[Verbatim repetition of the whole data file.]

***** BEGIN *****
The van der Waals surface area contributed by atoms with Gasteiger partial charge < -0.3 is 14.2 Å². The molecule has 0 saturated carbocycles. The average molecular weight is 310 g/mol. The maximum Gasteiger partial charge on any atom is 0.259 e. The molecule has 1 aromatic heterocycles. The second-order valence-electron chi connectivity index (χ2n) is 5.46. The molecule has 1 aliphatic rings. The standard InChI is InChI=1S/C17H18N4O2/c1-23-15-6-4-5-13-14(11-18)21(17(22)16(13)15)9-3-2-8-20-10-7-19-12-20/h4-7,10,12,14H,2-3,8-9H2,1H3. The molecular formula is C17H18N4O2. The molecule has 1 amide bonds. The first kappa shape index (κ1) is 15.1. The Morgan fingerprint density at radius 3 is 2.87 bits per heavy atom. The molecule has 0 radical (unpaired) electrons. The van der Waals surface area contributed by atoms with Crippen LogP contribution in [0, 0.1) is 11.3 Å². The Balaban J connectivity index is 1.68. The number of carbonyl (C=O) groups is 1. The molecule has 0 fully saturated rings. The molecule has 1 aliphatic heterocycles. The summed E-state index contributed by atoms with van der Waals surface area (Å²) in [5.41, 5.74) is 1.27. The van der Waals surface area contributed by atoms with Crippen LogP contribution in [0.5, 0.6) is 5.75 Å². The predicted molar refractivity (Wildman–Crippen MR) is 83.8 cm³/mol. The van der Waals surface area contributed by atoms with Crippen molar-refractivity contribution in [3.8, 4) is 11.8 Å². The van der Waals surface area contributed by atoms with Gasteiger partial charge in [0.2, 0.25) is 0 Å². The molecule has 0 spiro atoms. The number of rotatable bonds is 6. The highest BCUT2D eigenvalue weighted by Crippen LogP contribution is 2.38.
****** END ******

The van der Waals surface area contributed by atoms with Gasteiger partial charge < -0.3 is 14.2 Å². The molecule has 0 saturated carbocycles. The average molecular weight is 310 g/mol. The maximum Gasteiger partial charge on any atom is 0.259 e. The molecule has 1 aromatic heterocycles. The second-order valence-electron chi connectivity index (χ2n) is 5.46. The molecule has 1 aliphatic rings. The standard InChI is InChI=1S/C17H18N4O2/c1-23-15-6-4-5-13-14(11-18)21(17(22)16(13)15)9-3-2-8-20-10-7-19-12-20/h4-7,10,12,14H,2-3,8-9H2,1H3. The molecular formula is C17H18N4O2. The molecule has 1 amide bonds. The first kappa shape index (κ1) is 15.1. The Morgan fingerprint density at radius 3 is 2.87 bits per heavy atom. The molecule has 0 radical (unpaired) electrons. The van der Waals surface area contributed by atoms with Crippen LogP contribution in [0, 0.1) is 11.3 Å². The Balaban J connectivity index is 1.68. The number of carbonyl (C=O) groups is 1. The molecule has 0 fully saturated rings. The molecule has 1 aliphatic heterocycles. The summed E-state index contributed by atoms with van der Waals surface area (Å²) in [5.41, 5.74) is 1.27. The van der Waals surface area contributed by atoms with Crippen LogP contribution in [0.5, 0.6) is 5.75 Å². The predicted molar refractivity (Wildman–Crippen MR) is 83.8 cm³/mol. The van der Waals surface area contributed by atoms with Crippen molar-refractivity contribution in [3.8, 4) is 11.8 Å². The van der Waals surface area contributed by atoms with Gasteiger partial charge in [0.2, 0.25) is 0 Å². The molecule has 0 spiro atoms. The number of rotatable bonds is 6. The highest BCUT2D eigenvalue weighted by Crippen LogP contribution is 2.38.